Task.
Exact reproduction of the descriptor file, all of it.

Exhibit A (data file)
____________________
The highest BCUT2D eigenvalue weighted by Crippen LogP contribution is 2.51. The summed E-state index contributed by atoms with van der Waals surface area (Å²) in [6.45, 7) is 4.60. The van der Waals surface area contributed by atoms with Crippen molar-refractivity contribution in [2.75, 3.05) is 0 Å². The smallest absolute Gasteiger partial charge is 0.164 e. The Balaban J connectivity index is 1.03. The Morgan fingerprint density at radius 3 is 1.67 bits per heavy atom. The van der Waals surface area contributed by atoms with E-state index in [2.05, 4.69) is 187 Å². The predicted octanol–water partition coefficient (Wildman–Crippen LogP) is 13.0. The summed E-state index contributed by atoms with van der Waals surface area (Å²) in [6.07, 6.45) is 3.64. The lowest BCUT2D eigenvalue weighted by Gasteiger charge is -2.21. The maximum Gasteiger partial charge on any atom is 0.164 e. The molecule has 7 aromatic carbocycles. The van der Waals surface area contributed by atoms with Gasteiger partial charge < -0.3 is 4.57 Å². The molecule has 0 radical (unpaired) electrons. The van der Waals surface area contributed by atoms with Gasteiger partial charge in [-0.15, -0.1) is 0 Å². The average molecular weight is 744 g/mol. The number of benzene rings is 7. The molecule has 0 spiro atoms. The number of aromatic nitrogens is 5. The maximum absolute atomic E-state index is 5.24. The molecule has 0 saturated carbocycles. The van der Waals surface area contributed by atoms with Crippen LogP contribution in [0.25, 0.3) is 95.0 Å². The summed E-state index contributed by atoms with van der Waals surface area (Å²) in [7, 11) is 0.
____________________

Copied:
The highest BCUT2D eigenvalue weighted by Crippen LogP contribution is 2.51. The summed E-state index contributed by atoms with van der Waals surface area (Å²) in [6.45, 7) is 4.60. The van der Waals surface area contributed by atoms with Crippen molar-refractivity contribution in [2.75, 3.05) is 0 Å². The smallest absolute Gasteiger partial charge is 0.164 e. The Balaban J connectivity index is 1.03. The Morgan fingerprint density at radius 3 is 1.67 bits per heavy atom. The van der Waals surface area contributed by atoms with E-state index in [2.05, 4.69) is 187 Å². The predicted octanol–water partition coefficient (Wildman–Crippen LogP) is 13.0. The summed E-state index contributed by atoms with van der Waals surface area (Å²) in [6.07, 6.45) is 3.64. The lowest BCUT2D eigenvalue weighted by Gasteiger charge is -2.21. The maximum Gasteiger partial charge on any atom is 0.164 e. The molecule has 7 aromatic carbocycles. The van der Waals surface area contributed by atoms with Gasteiger partial charge < -0.3 is 4.57 Å². The molecule has 0 radical (unpaired) electrons. The van der Waals surface area contributed by atoms with Gasteiger partial charge in [-0.15, -0.1) is 0 Å². The average molecular weight is 744 g/mol. The number of benzene rings is 7. The molecule has 0 spiro atoms. The number of aromatic nitrogens is 5. The maximum absolute atomic E-state index is 5.24. The molecule has 0 saturated carbocycles. The van der Waals surface area contributed by atoms with Crippen LogP contribution in [0.25, 0.3) is 95.0 Å². The summed E-state index contributed by atoms with van der Waals surface area (Å²) in [7, 11) is 0.